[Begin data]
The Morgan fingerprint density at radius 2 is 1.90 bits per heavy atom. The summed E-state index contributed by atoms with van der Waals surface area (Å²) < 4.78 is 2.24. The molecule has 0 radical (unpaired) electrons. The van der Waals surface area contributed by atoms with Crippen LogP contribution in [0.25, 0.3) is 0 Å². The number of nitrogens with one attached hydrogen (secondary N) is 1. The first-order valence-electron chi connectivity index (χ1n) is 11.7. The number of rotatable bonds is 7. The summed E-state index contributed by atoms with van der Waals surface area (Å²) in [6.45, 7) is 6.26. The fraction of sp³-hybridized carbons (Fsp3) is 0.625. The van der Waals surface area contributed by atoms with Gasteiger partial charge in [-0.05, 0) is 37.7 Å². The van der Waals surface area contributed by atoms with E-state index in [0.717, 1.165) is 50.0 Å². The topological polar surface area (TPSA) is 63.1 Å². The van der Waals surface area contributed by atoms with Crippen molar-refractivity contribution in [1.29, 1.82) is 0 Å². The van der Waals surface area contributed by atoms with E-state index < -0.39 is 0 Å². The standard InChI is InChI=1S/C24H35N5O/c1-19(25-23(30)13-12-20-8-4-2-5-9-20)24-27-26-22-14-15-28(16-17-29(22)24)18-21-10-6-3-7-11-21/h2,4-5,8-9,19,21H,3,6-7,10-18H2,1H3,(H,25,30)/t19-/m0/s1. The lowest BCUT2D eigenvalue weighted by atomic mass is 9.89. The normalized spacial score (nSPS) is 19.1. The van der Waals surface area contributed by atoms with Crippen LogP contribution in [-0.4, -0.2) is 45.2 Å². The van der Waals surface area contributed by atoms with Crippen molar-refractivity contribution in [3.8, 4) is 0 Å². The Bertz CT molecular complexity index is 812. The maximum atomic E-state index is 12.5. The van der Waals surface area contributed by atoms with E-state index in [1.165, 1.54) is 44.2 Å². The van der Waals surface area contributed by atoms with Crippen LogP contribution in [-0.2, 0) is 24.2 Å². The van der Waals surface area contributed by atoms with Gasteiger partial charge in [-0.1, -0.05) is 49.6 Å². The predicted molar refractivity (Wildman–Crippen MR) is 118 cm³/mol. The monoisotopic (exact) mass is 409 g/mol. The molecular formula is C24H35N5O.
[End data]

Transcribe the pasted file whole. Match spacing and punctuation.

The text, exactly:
The Morgan fingerprint density at radius 2 is 1.90 bits per heavy atom. The summed E-state index contributed by atoms with van der Waals surface area (Å²) < 4.78 is 2.24. The molecule has 0 radical (unpaired) electrons. The van der Waals surface area contributed by atoms with Crippen LogP contribution in [0.25, 0.3) is 0 Å². The number of nitrogens with one attached hydrogen (secondary N) is 1. The first-order valence-electron chi connectivity index (χ1n) is 11.7. The number of rotatable bonds is 7. The summed E-state index contributed by atoms with van der Waals surface area (Å²) in [6.45, 7) is 6.26. The fraction of sp³-hybridized carbons (Fsp3) is 0.625. The van der Waals surface area contributed by atoms with Gasteiger partial charge in [-0.05, 0) is 37.7 Å². The van der Waals surface area contributed by atoms with E-state index in [0.717, 1.165) is 50.0 Å². The topological polar surface area (TPSA) is 63.1 Å². The van der Waals surface area contributed by atoms with Crippen molar-refractivity contribution in [1.29, 1.82) is 0 Å². The van der Waals surface area contributed by atoms with E-state index < -0.39 is 0 Å². The standard InChI is InChI=1S/C24H35N5O/c1-19(25-23(30)13-12-20-8-4-2-5-9-20)24-27-26-22-14-15-28(16-17-29(22)24)18-21-10-6-3-7-11-21/h2,4-5,8-9,19,21H,3,6-7,10-18H2,1H3,(H,25,30)/t19-/m0/s1. The lowest BCUT2D eigenvalue weighted by atomic mass is 9.89. The normalized spacial score (nSPS) is 19.1. The van der Waals surface area contributed by atoms with Crippen LogP contribution in [-0.4, -0.2) is 45.2 Å². The van der Waals surface area contributed by atoms with Crippen molar-refractivity contribution in [3.8, 4) is 0 Å². The Bertz CT molecular complexity index is 812. The maximum atomic E-state index is 12.5. The van der Waals surface area contributed by atoms with E-state index in [1.165, 1.54) is 44.2 Å². The van der Waals surface area contributed by atoms with Crippen LogP contribution in [-0.2, 0) is 24.2 Å². The van der Waals surface area contributed by atoms with Gasteiger partial charge in [-0.1, -0.05) is 49.6 Å². The predicted molar refractivity (Wildman–Crippen MR) is 118 cm³/mol. The monoisotopic (exact) mass is 409 g/mol. The molecular formula is C24H35N5O.